BLOCK: And you have, playing behind you, three musicians who you call the original cast: Danny Kortchmar on guitar, Leland Sklar on bass, Russ Kunkel on drums; guys you were playing with back in 1970-'71. It must feel, I would think, like a backbone, knowing they're there after all this time, backing you up.

BLOCK: It's true. We worked for a decade, pretty much, with those guys. And, you know, Kooch(ph) and I got together - Danny Kortchmar and I got together. We met on the Massachusetts shore in, you know, 1962 or something, and were in our first bands together. So, for me to look over and see Kooch there is really just - it's a real parallax view, you know.

BLOCK: The rhythm section, too, I would think would be, just knowing that they're - that you know everything, I think, about what they can do, what they can do for you.

BLOCK: I'll tell you what Russ said to us one night. You know, he said listen, Lee and I are here. We're going to give you this rock-solid foundation. You just go do what you need to do, and we'll be there.

BLOCK: You know, it's true. It's a real reunion of Carole and me, and these three guys. It's so cool.


BLOCK: It's great. Anyway...


BLOCK: The night that I saw the show here in Washington, the song that you closed the set with, the final encore - you're sitting side-by-side. You were sorting of leaning against each other doing this just lovely duet of James Taylor, your song, "You Can Close Your Eyes."



BLOCK: And it's a magical moment.

BLOCK: It is for us, too, every single time.


BLOCK: (Singing) Well, the sun is surely sinking down, but the moon is slowly rising. So this old world must still be spinning around...

BLOCK: It's down in volume but so intense in emotion for me. But most, most of all, the people in the very highest-up, farthest-away seats, I can feel the energy with us right on stage. It is the most amazing phenomenon I've ever experienced.


BLOCK: It won't be long before another day, 'til we go and have a good time. No one's gonna take that time away. You can stay as long as you like.


BLOCK: (Singing) Close your eyes, you can close your eyes.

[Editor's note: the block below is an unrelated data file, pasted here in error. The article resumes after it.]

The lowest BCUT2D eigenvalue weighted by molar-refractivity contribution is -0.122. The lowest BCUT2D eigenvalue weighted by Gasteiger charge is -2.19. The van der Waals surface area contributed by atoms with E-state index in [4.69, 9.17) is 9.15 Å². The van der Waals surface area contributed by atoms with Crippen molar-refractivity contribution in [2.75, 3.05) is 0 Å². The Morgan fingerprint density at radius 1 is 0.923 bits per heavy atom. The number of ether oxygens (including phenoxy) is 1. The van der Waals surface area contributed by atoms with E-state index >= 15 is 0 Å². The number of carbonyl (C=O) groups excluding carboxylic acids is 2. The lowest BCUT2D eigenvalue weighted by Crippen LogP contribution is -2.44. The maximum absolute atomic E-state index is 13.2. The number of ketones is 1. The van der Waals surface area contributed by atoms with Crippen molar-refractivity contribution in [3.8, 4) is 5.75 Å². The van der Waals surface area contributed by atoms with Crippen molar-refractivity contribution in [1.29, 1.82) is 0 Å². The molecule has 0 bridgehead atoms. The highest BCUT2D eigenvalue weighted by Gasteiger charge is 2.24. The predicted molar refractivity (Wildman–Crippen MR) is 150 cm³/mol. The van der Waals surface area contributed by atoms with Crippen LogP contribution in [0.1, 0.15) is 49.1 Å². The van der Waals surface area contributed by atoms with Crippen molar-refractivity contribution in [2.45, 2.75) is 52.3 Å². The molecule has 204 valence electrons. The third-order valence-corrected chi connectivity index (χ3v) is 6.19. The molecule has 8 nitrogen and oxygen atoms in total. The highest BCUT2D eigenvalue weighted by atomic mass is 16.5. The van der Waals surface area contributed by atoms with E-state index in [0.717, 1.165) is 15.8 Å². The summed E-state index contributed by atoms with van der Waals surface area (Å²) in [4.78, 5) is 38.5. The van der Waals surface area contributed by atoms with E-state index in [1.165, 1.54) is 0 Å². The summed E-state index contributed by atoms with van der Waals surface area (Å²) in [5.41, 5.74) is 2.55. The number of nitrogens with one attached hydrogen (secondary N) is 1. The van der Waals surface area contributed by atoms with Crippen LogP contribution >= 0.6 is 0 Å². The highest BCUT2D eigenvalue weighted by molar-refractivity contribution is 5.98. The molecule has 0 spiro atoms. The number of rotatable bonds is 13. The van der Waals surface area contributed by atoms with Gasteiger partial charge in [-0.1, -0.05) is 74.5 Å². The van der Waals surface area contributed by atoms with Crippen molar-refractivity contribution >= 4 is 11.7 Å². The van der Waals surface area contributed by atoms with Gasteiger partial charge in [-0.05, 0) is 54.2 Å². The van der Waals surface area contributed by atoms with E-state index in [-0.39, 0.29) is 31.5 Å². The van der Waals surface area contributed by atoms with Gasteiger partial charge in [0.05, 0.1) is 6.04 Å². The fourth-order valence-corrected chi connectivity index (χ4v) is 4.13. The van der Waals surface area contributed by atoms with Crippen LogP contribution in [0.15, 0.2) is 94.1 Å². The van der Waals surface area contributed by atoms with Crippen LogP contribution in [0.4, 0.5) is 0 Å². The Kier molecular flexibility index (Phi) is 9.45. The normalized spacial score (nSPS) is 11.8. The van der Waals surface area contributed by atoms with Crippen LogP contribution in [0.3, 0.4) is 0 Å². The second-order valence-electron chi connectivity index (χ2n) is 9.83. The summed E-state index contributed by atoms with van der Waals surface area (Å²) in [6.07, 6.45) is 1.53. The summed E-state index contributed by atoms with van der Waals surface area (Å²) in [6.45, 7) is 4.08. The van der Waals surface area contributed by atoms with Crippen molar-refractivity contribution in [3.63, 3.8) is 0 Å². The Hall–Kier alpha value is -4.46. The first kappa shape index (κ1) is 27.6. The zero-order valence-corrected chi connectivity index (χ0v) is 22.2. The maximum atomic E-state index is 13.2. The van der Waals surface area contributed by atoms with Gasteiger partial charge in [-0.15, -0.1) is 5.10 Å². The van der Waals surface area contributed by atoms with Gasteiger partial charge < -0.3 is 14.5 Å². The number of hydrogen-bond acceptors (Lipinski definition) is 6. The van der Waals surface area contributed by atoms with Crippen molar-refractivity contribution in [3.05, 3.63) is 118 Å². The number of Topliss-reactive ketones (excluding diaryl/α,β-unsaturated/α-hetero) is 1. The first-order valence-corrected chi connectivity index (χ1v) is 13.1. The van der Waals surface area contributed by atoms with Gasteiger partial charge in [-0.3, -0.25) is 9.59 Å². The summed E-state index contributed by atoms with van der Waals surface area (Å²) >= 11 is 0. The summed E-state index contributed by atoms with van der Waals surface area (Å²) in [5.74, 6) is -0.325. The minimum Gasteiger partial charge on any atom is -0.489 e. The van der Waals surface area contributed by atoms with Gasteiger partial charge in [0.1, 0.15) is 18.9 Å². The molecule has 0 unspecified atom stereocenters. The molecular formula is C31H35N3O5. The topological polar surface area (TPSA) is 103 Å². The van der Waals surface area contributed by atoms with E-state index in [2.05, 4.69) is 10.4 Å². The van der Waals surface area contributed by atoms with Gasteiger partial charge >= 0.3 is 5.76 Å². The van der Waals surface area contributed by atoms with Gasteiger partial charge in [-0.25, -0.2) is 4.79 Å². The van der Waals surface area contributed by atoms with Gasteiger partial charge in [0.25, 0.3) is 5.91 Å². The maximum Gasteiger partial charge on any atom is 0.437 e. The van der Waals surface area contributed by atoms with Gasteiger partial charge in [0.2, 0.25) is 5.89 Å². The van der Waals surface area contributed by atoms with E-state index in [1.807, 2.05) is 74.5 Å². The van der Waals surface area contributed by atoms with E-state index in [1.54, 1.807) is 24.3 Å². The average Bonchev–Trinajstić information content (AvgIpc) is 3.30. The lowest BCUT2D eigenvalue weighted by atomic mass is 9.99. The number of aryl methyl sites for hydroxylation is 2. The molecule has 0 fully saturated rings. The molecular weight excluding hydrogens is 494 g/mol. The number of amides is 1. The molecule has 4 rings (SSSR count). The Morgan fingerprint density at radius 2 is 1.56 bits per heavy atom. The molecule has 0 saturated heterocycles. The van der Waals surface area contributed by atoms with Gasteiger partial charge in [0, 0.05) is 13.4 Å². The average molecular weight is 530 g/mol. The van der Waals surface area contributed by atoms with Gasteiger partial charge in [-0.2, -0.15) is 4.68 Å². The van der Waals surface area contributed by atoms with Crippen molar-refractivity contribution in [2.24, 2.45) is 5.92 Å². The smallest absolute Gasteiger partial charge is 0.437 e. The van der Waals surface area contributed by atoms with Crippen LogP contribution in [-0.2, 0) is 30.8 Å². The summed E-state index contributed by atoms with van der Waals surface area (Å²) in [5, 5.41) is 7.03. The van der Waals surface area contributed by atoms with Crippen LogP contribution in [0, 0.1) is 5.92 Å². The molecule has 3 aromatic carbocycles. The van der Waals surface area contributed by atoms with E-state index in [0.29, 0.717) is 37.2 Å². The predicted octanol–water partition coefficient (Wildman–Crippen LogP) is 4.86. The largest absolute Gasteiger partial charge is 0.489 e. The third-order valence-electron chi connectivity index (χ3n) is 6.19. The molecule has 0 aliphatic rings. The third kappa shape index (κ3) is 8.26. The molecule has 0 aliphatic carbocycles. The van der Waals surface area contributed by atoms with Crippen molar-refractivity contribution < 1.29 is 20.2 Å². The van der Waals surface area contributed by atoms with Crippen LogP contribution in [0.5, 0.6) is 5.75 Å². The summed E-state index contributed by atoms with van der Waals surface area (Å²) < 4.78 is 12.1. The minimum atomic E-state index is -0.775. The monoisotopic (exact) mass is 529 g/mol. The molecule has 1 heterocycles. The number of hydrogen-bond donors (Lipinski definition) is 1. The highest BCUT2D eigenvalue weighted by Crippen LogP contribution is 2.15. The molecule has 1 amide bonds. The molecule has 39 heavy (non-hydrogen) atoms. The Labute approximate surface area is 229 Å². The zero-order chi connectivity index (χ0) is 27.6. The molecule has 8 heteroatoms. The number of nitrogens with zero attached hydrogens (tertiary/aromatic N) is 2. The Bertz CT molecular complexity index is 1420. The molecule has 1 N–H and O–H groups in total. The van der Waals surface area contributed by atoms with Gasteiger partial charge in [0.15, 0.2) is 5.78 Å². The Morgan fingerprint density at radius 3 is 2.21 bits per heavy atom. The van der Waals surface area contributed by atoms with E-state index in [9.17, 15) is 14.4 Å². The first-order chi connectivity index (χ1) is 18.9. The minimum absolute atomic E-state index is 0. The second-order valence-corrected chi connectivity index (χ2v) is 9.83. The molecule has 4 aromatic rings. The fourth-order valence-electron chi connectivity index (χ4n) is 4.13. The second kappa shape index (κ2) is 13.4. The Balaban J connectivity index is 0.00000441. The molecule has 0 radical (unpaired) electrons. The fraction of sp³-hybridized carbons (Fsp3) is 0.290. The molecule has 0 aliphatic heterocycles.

BLOCK: How did that song come about, James?

BLOCK: I wrote it in a hotel room somewhere outside of Albuquerque, New Mexico. I was filming "Two-Lane Blacktop." Joni Mitchell was out, traveling with me. It just, it's one of those things that came really fast. The song showed up and just came through the guitar, out of my mouth really quick. It just was a gift. I love it when that happens. Carole's nodding at me.

BLOCK: I'm nodding because "You've got a Friend" was - came to me the same way, but I'm also - I actually am learning for the first time the genesis of that song, if you can believe that. As long as we know each other, I didn't know that. And to hear you say that, it's like knowing where your brain must have been when you were out there, you know, sort of alone. You were trying to put yourself to sleep.

BLOCK: Does it feel - you've done a number of these shows now, not just this year, but going back - I guess this started in 2007 at the Troubadour, for the reunion. Do you get a sense of an end point - that, okay, we've done this and it was wonderful, and now we're done, and it's time to move on?

BLOCK: Well, there is an end point. Our last show scheduled is July 20th in Anaheim and yeah, I mean, we knew that it had to be finite. I think a special thing stops being special when you go on doing it and doing it and doing it. It is going to be over.

BLOCK: You know, Carole and I talked about it a few times, and Carole said to me something I'll never forget. She said, you know, not only do you not want to stay too long at the ball for the audience, but you want - not only do you want to leave the audience wanting more, you want to leave yourself wanting more.

BLOCK: Well, Carole King and James Taylor, it's wonderful to talk to you, thanks.

BLOCK: You bet, thank you.

BLOCK: It's really, really been a pleasure.


BLOCK: (Singing) And if this old word starts getting you down, there's room enough for two up on my roof.

BLOCK: Carole King and James Taylor on tour, and with a new CD and DVD titled "Live at the Troubadour."